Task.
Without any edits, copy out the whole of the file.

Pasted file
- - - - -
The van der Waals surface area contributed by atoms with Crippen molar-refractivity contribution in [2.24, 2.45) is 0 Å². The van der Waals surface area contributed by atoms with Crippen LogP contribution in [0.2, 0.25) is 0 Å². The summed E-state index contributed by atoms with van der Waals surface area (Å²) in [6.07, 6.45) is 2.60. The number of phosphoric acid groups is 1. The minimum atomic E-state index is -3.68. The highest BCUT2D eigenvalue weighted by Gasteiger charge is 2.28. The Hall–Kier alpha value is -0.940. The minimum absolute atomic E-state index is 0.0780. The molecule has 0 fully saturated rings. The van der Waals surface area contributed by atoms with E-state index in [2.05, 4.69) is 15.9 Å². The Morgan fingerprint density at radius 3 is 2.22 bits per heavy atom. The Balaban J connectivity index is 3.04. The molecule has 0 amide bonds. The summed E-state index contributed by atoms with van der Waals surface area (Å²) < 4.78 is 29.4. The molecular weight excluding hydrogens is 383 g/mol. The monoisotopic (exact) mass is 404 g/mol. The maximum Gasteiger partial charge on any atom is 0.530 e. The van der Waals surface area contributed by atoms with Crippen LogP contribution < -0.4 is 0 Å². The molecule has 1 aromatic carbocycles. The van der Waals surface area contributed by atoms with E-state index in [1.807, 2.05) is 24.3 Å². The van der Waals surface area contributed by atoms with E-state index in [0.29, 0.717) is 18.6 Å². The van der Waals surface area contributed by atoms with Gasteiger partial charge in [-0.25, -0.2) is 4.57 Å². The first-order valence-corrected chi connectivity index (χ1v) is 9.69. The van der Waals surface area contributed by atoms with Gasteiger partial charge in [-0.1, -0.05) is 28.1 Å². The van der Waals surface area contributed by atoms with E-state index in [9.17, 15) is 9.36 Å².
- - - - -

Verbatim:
The van der Waals surface area contributed by atoms with Crippen molar-refractivity contribution in [2.24, 2.45) is 0 Å². The van der Waals surface area contributed by atoms with Crippen LogP contribution in [0.2, 0.25) is 0 Å². The summed E-state index contributed by atoms with van der Waals surface area (Å²) in [6.07, 6.45) is 2.60. The number of phosphoric acid groups is 1. The minimum atomic E-state index is -3.68. The highest BCUT2D eigenvalue weighted by Gasteiger charge is 2.28. The Hall–Kier alpha value is -0.940. The minimum absolute atomic E-state index is 0.0780. The molecule has 0 fully saturated rings. The van der Waals surface area contributed by atoms with E-state index in [2.05, 4.69) is 15.9 Å². The Morgan fingerprint density at radius 3 is 2.22 bits per heavy atom. The Balaban J connectivity index is 3.04. The molecule has 0 amide bonds. The summed E-state index contributed by atoms with van der Waals surface area (Å²) < 4.78 is 29.4. The molecular weight excluding hydrogens is 383 g/mol. The monoisotopic (exact) mass is 404 g/mol. The maximum Gasteiger partial charge on any atom is 0.530 e. The van der Waals surface area contributed by atoms with Crippen LogP contribution < -0.4 is 0 Å². The molecule has 1 aromatic carbocycles. The van der Waals surface area contributed by atoms with E-state index in [1.807, 2.05) is 24.3 Å². The van der Waals surface area contributed by atoms with E-state index in [0.29, 0.717) is 18.6 Å². The van der Waals surface area contributed by atoms with Gasteiger partial charge in [-0.25, -0.2) is 4.57 Å². The first-order valence-corrected chi connectivity index (χ1v) is 9.69. The van der Waals surface area contributed by atoms with Gasteiger partial charge in [-0.1, -0.05) is 28.1 Å². The van der Waals surface area contributed by atoms with E-state index in [9.17, 15) is 9.36 Å².